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The unprotonated amino group ($\ce{R-NH2}$) does not protonate $\ce{OH-}$ because it is an extremely weak acid. Primary and secondary amines have a $pK_a$$pK_a$ of around 35, while the $pK_a$ of hydroxide is about 13-14 in aqueous solution. Deprotonating $\ce{NH2}$ groups requires much stronger bases in non-aqueous medium. Therefore, the carboxylic acid group of the amino acid is deprotonated in aqueous alkaline solution, as shown in the scheme from your textbook.

The unprotonated amino group ($\ce{R-NH2}$) does not protonate $\ce{OH-}$ because it is an extremely weak acid. Primary and secondary amines have a $pK_a$ of around 35, while the $pK_a$ of hydroxide is about 13-14 in aqueous solution. Deprotonating $\ce{NH2}$ groups requires much stronger bases in non-aqueous medium. Therefore, the carboxylic acid group of the amino acid is deprotonated in aqueous alkaline solution, as shown in the scheme from your textbook.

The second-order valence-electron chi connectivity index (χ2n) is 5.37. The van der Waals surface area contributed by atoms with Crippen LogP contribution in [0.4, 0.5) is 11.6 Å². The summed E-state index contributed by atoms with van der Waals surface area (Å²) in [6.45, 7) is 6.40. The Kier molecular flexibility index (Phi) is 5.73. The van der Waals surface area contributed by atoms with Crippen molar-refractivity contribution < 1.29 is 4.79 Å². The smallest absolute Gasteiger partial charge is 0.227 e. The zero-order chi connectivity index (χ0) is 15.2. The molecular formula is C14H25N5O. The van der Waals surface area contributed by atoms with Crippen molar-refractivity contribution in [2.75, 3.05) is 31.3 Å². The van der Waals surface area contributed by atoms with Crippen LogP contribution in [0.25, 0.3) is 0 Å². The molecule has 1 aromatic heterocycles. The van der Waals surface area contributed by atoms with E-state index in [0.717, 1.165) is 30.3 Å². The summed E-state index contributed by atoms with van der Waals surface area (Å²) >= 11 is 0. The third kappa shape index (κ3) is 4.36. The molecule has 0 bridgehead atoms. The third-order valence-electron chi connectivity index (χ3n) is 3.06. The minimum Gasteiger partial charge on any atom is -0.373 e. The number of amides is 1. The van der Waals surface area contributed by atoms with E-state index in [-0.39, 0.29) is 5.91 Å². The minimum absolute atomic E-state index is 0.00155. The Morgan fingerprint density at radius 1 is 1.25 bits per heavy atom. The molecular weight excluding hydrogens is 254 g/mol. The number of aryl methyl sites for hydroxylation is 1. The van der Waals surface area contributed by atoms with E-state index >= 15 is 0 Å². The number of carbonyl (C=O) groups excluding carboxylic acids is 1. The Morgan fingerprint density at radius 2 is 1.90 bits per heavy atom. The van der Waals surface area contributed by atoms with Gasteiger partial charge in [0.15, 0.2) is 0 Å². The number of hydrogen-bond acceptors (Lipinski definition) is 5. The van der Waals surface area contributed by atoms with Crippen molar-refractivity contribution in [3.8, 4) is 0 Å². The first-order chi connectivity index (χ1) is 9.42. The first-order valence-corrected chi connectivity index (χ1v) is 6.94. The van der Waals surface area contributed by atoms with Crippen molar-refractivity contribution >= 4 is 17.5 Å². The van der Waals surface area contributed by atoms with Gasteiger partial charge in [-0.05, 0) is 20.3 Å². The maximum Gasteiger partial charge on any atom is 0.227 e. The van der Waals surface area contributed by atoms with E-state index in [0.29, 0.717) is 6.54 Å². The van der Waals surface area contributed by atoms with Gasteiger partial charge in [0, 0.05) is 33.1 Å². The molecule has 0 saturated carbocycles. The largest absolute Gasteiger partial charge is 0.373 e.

The unprotonated amino group ($\ce{R-NH2}$) does not protonate $\ce{OH-}$ because it is an extremely weak acid. Primary and secondary amines have a $pK_a$ of around 35, while the $pK_a$ of hydroxide is about 13-14 in aqueous solution. Deprotonating $\ce{NH2}$ groups requires much stronger bases in non-aqueous medium. Therefore, the carboxylic acid group of the amino acid is deprotonated in aqueous alkaline solution, as shown in the scheme from your textbook.

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The unprotonated amino group ($\ce{R-NH2}$) does not protonate $\ce{OH-}$ because it is an extremely weak acid. Primary and secondary amines have a $pK_a$ of around 35, while the $pK_a$ of hydroxide is about 13-14 in aqueous solution. Deprotonating $\ce{NH2}$ groups requires much stronger bases in non-aqueous medium. Therefore, the carboxylic acid group of the amino acid is deprotonated in aqueous alkaline solution, as shown in the scheme from your textbook.